$200 fine for stopping and taking a break

Thames-Coromandel District Council. Image: Google Maps.

A motorist who stopped for a nap in the Coromandel while on his way home from work in Auckland, has been hit with a $200 fine for freedom camping.

After finishing work in Auckland at 2am, the man started his journey home to Waiomu, Coromandel, according to a Facebook post.

Near Turua, he starting falling asleep at the wheel, and although he was only half an hour from home, he made the decision to park up and rest before continuing the journey home.

He was then woken at 7am to a council warden who wrote him a $200 ticket for freedom camping.

Thames-Coromandel District Council’s regulatory manager Brian Taylor says the fines are set at $200 in the Freedom Camping Act.

He says the compliance officers do have discretion if they issue a ticket and says they will often make a judgement call based on evidence at the time.

“Driver fatigue is sometimes used as a reason for camping overnight and it’s something that we take in to consideration but often our advice is consistent with NZTA’s advice on driver fatigue: Plan your journey; drive at natural times; take breaks.”

Brian says everyone has the right to appeal an infringement and that information is on the infringement.

“The only comment that we would make is that sometimes we find people asleep on a mattress, sleeping bag, or other camping equipment and will claim temporary fatigue when the evidence suggests a preparedness to camp.”

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I used to take a short nap if tired during driving...

Posted on 29-08-2019 09:52 | By jed

I’ve taking a quick driving nap before . ... no longer, I’ll just press on and try to get to the destination.... not worth being fined.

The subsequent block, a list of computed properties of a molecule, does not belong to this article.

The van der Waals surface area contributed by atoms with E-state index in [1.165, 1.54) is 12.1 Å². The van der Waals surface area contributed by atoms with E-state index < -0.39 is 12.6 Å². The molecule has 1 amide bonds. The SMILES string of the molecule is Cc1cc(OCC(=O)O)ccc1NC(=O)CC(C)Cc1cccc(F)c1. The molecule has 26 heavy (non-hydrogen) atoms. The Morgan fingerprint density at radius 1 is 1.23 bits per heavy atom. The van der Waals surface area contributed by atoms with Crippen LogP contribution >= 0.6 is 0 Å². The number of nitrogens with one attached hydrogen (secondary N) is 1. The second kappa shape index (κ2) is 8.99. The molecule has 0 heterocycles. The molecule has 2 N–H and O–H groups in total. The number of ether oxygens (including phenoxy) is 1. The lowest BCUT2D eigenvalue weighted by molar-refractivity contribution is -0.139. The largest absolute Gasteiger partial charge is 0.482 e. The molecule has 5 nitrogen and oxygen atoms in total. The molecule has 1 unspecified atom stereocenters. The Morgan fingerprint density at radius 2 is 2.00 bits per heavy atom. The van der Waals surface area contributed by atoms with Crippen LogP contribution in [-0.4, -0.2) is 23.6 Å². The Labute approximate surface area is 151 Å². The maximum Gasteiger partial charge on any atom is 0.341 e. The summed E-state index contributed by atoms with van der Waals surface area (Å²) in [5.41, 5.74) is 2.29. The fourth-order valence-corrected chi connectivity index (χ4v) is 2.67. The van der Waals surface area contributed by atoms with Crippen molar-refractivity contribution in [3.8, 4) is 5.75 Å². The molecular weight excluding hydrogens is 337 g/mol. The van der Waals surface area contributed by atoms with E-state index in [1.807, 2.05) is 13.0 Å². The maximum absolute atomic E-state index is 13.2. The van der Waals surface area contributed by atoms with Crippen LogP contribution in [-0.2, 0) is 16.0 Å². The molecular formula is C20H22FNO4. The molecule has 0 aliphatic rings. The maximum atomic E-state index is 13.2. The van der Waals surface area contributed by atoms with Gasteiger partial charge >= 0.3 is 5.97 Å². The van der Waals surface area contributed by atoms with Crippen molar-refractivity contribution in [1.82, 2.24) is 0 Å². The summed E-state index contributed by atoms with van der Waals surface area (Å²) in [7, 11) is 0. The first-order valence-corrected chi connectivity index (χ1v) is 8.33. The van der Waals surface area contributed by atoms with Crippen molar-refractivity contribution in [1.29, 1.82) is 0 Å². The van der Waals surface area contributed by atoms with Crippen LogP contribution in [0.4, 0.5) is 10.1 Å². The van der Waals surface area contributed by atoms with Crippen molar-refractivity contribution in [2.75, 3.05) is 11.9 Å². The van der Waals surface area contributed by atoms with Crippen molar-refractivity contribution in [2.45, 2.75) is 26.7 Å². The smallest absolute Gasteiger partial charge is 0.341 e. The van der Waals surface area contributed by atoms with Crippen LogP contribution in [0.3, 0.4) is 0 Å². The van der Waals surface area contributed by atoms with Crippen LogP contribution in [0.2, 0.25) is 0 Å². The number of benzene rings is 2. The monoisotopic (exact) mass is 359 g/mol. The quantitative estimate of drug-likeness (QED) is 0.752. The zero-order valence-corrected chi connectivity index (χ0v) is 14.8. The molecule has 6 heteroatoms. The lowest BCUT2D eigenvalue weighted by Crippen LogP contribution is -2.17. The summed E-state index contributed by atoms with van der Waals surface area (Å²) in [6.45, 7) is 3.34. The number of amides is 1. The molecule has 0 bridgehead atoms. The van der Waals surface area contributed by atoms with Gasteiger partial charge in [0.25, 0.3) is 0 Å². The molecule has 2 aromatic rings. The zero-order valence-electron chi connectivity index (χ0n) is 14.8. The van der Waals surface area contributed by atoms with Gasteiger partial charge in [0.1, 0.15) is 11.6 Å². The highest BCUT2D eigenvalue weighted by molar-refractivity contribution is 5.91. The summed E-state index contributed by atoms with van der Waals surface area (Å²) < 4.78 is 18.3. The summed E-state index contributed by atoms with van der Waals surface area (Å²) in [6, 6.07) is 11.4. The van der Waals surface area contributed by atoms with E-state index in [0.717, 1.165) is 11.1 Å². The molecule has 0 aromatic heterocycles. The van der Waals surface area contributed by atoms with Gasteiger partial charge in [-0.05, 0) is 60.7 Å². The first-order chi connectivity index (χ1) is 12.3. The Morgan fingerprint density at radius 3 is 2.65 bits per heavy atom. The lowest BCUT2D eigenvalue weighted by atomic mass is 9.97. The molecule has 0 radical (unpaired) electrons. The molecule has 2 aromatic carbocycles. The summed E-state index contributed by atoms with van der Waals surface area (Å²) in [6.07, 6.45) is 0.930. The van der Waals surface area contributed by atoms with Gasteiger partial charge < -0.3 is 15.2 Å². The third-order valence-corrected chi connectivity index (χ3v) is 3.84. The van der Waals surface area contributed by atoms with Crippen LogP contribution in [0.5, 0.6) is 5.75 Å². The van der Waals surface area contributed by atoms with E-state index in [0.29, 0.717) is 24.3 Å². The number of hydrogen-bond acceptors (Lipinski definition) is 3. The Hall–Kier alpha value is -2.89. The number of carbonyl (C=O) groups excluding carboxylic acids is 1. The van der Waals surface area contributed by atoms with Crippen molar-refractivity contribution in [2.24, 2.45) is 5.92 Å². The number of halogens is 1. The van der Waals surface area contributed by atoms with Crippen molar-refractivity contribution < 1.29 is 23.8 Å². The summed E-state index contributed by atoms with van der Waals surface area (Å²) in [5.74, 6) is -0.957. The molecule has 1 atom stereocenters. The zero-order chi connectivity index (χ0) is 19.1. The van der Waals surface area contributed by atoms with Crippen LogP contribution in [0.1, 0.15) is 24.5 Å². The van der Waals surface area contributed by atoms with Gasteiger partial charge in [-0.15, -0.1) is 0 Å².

Get a Life

Posted on 28-08-2019 21:37 | By

WOW. Bully boy law enforcement. The Police say to take a nap. If he was in a sleeping bag (as was hinted) who cares, it was a cold night and he was tired. I didn’t realise council’s could over ride what the Police say to do. No way would I be paying the pathetically given fine. THANK YOU for possibly saving a life. You did the right thing.

Fair enough

Posted on 28-08-2019 17:52 | By

I don’t want to see people sleeping in cars. It lowers the tone. He should have booked a room.


Posted on 28-08-2019 16:14 | By lpm67

I used to pull double shifts (16 hours) at a hospital staying in the on call room between days for short sleeps then drive home at the end of the work week...I had a hatchback where I would drop the seats and curl up on a mattress for and hour and ahalf about half way home. I did this for safety ...but I suspect if I did it now I’d be getting fines by the bucket load or dangerous driving. Double shifts were a necessity during flu season to cover my colleagues. But maybe I should have not done it and let my patients suffer and he at risk with overworked nurses possibly making mistakes with their meds? This freedom camping nonsense has gone too far


Posted on 28-08-2019 15:31 | By Mommatum

In the face of police efforts to encourage safe driving practises (including breaking long journies to rest) what is wrong with Councils. You’d think they’d be the first to back any effort towards road safety, but obviously not. This driver is to be commended for dong the responsible thing and incidentally what was this petty spy who unjustly “pinged” him doing out there at 7am? Obsessive much.


Posted on 28-08-2019 14:33 | By hapukafin

Dam if you do and dam if you dont.The police says take a break and have a rest if you are tired when driving,now your council says you cant stop in public places to have rest.I would tell them to send the ticket to the police.Hit the forward button

Ridiculous Policing

Posted on 28-08-2019 12:32 | By Gaz

Crazy dictorial type policing. Who or what was he hurting? Was he being a safe driver and resting? Pull your head in, and chase some real criminals.